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A Testing Programme

BILL NEWMAN listens to
Mayuko Katsumura and Gordon Back


I have heard the distinguished Japanese violinist Mayuko Katsumura before and enjoyed. A pupil of professors Yasuro Sumi in Tokyo, Krzysztof Wegrzyn in Hannover and Yfrah Neaman in London, she is currently studying with Eugene Sarbu. From an early age she has covered herself in glory at music competitions.

The Welsh pianist Gordon Back studied at the Royal Northern College in Manchester. After a period of post-graduate studies in Italy he joined the faculty of London's Guildhall School of Music and Drama in 1974, was made Head of the Department of Accompaniment in 1980 and a Fellow in 1984.

Both artists came together to perform at London's Wigmore Hall on 1 April 2008 in a testing programme where, for some reasons of communication, the programme's first half did not quite equal the high standards of the second.

The Chaconne for violin and piano in G minor by Vitali, beloved of Heifetz, Milstein and Menuhin, began the evening. Its exacting measures and intervals require a commanding presence from executants where nobility and intonation are spot on. Katsumura's slightly tame performance did not do it justice, while Back's rather ordinary accompaniment made his role sound prosaic. Perhaps the piece would have been better as a second half item by swapping it with the Bach Chaconne. Beethoven's masterly Sonata No 7 in his favourite C minor key showed out of tune middle register problems in the violin and some inaccuracies from the pianist. Equality and clarity between both artists is essential and visual cueing of supreme importance. This was lacking on both counts.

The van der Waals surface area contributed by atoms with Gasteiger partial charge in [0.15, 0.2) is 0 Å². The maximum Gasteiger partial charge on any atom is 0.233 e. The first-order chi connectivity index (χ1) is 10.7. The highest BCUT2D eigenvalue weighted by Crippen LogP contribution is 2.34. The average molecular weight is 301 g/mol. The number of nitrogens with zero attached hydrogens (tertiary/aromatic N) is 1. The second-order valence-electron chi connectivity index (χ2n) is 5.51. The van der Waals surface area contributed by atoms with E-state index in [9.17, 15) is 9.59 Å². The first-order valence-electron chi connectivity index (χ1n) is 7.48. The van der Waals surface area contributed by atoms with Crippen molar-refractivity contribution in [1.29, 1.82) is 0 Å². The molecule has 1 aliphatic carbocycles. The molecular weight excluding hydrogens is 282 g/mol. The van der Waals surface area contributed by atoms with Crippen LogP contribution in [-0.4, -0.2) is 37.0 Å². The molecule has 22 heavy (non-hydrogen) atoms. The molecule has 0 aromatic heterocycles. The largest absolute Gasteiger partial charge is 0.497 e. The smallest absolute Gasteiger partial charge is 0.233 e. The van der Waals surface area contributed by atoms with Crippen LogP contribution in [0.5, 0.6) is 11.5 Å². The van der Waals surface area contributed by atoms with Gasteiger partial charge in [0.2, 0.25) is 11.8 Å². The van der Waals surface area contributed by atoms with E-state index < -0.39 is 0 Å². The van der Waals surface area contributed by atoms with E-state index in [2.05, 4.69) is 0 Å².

The Bach Chaconne shone out like a blazing beacon at the start of Part 2. I presume a string replacement had taken place during the interval, and everything was set for the closing item: Saint-Saëns' Sonata No 1 in D minor. Following some brief discussion, we were underway for some glorious playing, sweetly phrased and brilliantly executed. The long, regular stretches of staccato writing were superbly controlled, even by Heifetz standards, and both players were more relaxed, performing at their normal sensitivity and complete mastery.

Copyright © 7 June 2008 Bill Newman, Edgware UK




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